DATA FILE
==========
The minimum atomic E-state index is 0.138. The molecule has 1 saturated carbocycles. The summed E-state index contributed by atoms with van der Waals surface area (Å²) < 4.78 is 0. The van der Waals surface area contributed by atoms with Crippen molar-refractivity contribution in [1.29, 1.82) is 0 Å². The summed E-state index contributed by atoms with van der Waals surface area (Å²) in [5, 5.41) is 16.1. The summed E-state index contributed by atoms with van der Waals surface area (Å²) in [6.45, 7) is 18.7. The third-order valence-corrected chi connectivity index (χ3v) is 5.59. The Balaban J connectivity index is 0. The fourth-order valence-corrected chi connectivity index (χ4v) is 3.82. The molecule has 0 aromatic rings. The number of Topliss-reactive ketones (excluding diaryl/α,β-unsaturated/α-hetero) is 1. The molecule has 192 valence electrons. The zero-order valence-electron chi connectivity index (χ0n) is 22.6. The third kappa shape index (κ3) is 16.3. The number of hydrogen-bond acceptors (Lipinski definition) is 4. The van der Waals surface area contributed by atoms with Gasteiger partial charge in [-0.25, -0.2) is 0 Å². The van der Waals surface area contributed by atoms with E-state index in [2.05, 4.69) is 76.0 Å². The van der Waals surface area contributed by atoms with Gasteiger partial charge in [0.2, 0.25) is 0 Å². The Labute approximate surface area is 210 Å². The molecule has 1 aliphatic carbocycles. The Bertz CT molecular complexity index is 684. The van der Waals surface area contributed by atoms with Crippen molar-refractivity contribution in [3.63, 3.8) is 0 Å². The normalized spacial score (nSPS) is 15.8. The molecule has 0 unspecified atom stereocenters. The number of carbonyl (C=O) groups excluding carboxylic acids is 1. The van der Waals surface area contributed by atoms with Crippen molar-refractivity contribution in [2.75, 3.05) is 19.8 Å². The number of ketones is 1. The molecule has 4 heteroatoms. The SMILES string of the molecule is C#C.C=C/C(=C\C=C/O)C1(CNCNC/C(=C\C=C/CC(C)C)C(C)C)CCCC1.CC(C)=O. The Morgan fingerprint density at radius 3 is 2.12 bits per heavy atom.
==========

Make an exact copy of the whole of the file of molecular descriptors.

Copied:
The minimum atomic E-state index is 0.138. The molecule has 1 saturated carbocycles. The summed E-state index contributed by atoms with van der Waals surface area (Å²) < 4.78 is 0. The van der Waals surface area contributed by atoms with Crippen molar-refractivity contribution in [1.29, 1.82) is 0 Å². The summed E-state index contributed by atoms with van der Waals surface area (Å²) in [5, 5.41) is 16.1. The summed E-state index contributed by atoms with van der Waals surface area (Å²) in [6.45, 7) is 18.7. The third-order valence-corrected chi connectivity index (χ3v) is 5.59. The Balaban J connectivity index is 0. The fourth-order valence-corrected chi connectivity index (χ4v) is 3.82. The molecule has 0 aromatic rings. The number of Topliss-reactive ketones (excluding diaryl/α,β-unsaturated/α-hetero) is 1. The molecule has 192 valence electrons. The zero-order valence-electron chi connectivity index (χ0n) is 22.6. The third kappa shape index (κ3) is 16.3. The number of hydrogen-bond acceptors (Lipinski definition) is 4. The van der Waals surface area contributed by atoms with Gasteiger partial charge in [-0.25, -0.2) is 0 Å². The van der Waals surface area contributed by atoms with E-state index in [2.05, 4.69) is 76.0 Å². The van der Waals surface area contributed by atoms with Gasteiger partial charge in [0.2, 0.25) is 0 Å². The Labute approximate surface area is 210 Å². The molecule has 1 aliphatic carbocycles. The Bertz CT molecular complexity index is 684. The van der Waals surface area contributed by atoms with Crippen molar-refractivity contribution in [3.63, 3.8) is 0 Å². The normalized spacial score (nSPS) is 15.8. The molecule has 0 unspecified atom stereocenters. The number of carbonyl (C=O) groups excluding carboxylic acids is 1. The van der Waals surface area contributed by atoms with Crippen molar-refractivity contribution in [2.75, 3.05) is 19.8 Å². The number of ketones is 1. The molecule has 4 heteroatoms. The SMILES string of the molecule is C#C.C=C/C(=C\C=C/O)C1(CNCNC/C(=C\C=C/CC(C)C)C(C)C)CCCC1.CC(C)=O. The Morgan fingerprint density at radius 3 is 2.12 bits per heavy atom.